The PRESIDENT pro tempore. The question is on agreeing to the amendment proposed by the Senator from Kansas.

Mr. INGALLS. I ask for the yeas and nays.
The yeas and nays were ordered.

Mr. TELLER. I offer an amendment to the amendment. I move to add:

That it shall not be lawful for any railroad company chartered or created by the United States, or any railroad company that has at any time received aid or assistance from the United States, either in money or by grant of land, to issue passes to any person or persons, or to allow any person or persons to travel on said railroad, or any part thereof, at and for a rate less than that charged for general travel over said road, save and except only the officers and employés of said road.

The PRESIDENT pro tempore. The question is on agreeing to the amendment of the Senator from Colorado to the amendment of the Senator from Kansas.

Mr. TELLER. Mr. President, I doubt very much the propriety of putting any legislation upon the bill with reference to passes. If we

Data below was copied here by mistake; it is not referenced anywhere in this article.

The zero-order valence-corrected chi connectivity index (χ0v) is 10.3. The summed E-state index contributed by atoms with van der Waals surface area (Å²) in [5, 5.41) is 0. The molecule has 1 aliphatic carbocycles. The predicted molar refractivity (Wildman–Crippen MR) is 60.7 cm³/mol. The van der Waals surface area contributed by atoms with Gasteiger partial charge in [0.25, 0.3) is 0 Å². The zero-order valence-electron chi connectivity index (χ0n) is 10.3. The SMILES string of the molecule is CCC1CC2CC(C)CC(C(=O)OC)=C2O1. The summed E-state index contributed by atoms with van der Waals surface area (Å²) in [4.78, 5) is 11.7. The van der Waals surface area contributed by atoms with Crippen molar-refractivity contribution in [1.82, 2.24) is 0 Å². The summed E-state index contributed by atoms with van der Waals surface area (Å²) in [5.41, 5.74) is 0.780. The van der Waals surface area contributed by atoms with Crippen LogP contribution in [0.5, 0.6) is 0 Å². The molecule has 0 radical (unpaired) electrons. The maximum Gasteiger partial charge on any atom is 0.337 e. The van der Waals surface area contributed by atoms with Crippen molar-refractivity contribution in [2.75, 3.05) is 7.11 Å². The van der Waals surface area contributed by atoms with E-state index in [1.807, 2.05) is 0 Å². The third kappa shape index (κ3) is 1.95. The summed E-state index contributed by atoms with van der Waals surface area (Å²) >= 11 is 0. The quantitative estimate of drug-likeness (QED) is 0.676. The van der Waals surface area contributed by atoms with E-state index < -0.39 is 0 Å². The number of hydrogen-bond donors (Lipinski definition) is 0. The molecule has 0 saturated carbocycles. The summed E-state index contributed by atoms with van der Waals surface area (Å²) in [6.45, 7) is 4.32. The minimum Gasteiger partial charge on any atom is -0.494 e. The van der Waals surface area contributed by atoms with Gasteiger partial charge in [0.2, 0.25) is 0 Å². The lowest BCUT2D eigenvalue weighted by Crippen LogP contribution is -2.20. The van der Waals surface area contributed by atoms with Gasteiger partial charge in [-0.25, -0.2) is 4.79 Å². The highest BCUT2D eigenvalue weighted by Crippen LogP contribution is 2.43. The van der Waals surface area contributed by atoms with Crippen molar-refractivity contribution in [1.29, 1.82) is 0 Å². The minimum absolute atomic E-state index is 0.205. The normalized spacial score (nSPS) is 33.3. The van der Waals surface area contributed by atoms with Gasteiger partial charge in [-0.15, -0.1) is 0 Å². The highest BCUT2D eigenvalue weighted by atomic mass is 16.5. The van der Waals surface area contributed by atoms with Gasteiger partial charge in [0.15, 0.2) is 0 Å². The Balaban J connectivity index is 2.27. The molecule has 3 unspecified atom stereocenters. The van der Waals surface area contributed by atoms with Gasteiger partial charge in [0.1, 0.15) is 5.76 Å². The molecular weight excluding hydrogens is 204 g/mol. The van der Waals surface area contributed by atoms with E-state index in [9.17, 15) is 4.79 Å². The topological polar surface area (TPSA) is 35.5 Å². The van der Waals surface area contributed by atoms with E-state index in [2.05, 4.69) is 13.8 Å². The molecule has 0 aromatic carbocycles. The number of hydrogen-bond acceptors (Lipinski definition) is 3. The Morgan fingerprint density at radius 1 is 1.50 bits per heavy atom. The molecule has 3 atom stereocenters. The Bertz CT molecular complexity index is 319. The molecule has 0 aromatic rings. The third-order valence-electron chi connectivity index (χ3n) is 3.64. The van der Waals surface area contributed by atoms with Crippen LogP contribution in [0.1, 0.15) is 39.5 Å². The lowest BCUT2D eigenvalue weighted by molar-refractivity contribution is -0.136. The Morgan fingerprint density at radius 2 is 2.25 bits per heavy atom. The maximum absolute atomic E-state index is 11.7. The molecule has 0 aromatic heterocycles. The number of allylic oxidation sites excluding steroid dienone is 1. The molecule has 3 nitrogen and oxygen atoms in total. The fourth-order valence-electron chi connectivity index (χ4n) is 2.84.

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do, it seems to me there is no reason why we should say to the railroad company that a certain class should not receive passes. So far as we have the power to control such a matter, I suppose we might say by statute at any time that a member of Congress should refrain from accepting passes. We might say that other officials of the Government should so refrain. I do not suppose we could say to a railroad company, simply because it is engaged in interstate commerce, that it shall not give passes to citizens of a State or to any one they see fit. The restriction must be put upon the person holding official station, and not upon the road.

But here are roads which we have chartered, have created, in which the Government of the United States has a proprietary interest; it is interested in the receipts from the passenger traffic. If there are any roads in the country which are suffering at all from this system, they are the roads which the Government holds its lien upon; and if we are going into this question at all, if we are to make any rule about passes, "we ought to make one that will cover the case which I propose to cover in my amendment.